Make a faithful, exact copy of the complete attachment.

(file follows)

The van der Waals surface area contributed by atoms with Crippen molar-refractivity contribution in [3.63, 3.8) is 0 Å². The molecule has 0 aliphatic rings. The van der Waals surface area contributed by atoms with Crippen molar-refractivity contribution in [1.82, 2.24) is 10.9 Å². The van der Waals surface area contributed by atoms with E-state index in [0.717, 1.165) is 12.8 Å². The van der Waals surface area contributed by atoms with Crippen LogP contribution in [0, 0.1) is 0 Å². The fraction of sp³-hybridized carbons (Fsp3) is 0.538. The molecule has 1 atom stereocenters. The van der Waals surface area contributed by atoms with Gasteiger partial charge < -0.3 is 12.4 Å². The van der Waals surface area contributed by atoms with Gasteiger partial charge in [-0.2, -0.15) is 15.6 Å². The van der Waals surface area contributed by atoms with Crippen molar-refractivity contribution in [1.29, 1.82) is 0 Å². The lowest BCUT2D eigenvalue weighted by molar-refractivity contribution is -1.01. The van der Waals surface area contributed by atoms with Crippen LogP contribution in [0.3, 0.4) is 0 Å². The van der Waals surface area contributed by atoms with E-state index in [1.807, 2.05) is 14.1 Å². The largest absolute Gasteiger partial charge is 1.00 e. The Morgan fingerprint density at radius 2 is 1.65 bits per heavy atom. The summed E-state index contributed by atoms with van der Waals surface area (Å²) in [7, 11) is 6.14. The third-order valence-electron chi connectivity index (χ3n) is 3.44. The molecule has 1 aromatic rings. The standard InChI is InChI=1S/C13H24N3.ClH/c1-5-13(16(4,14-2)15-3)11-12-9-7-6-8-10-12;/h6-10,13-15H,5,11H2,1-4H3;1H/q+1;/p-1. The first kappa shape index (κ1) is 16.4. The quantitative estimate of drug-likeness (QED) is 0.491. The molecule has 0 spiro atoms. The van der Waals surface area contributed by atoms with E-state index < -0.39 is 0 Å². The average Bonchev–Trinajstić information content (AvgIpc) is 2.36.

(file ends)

The van der Waals surface area contributed by atoms with Crippen molar-refractivity contribution in [3.63, 3.8) is 0 Å². The molecule has 0 aliphatic rings. The van der Waals surface area contributed by atoms with Crippen molar-refractivity contribution in [1.82, 2.24) is 10.9 Å². The van der Waals surface area contributed by atoms with E-state index in [0.717, 1.165) is 12.8 Å². The van der Waals surface area contributed by atoms with Crippen LogP contribution in [0, 0.1) is 0 Å². The fraction of sp³-hybridized carbons (Fsp3) is 0.538. The molecule has 1 atom stereocenters. The van der Waals surface area contributed by atoms with Gasteiger partial charge < -0.3 is 12.4 Å². The van der Waals surface area contributed by atoms with Gasteiger partial charge in [-0.2, -0.15) is 15.6 Å². The van der Waals surface area contributed by atoms with Crippen molar-refractivity contribution in [1.29, 1.82) is 0 Å². The lowest BCUT2D eigenvalue weighted by molar-refractivity contribution is -1.01. The van der Waals surface area contributed by atoms with Crippen LogP contribution in [0.3, 0.4) is 0 Å². The van der Waals surface area contributed by atoms with E-state index in [1.807, 2.05) is 14.1 Å². The largest absolute Gasteiger partial charge is 1.00 e. The Morgan fingerprint density at radius 2 is 1.65 bits per heavy atom. The summed E-state index contributed by atoms with van der Waals surface area (Å²) in [7, 11) is 6.14. The third-order valence-electron chi connectivity index (χ3n) is 3.44. The molecule has 1 aromatic rings. The standard InChI is InChI=1S/C13H24N3.ClH/c1-5-13(16(4,14-2)15-3)11-12-9-7-6-8-10-12;/h6-10,13-15H,5,11H2,1-4H3;1H/q+1;/p-1. The first kappa shape index (κ1) is 16.4. The quantitative estimate of drug-likeness (QED) is 0.491. The molecule has 0 spiro atoms. The van der Waals surface area contributed by atoms with E-state index < -0.39 is 0 Å². The average Bonchev–Trinajstić information content (AvgIpc) is 2.36.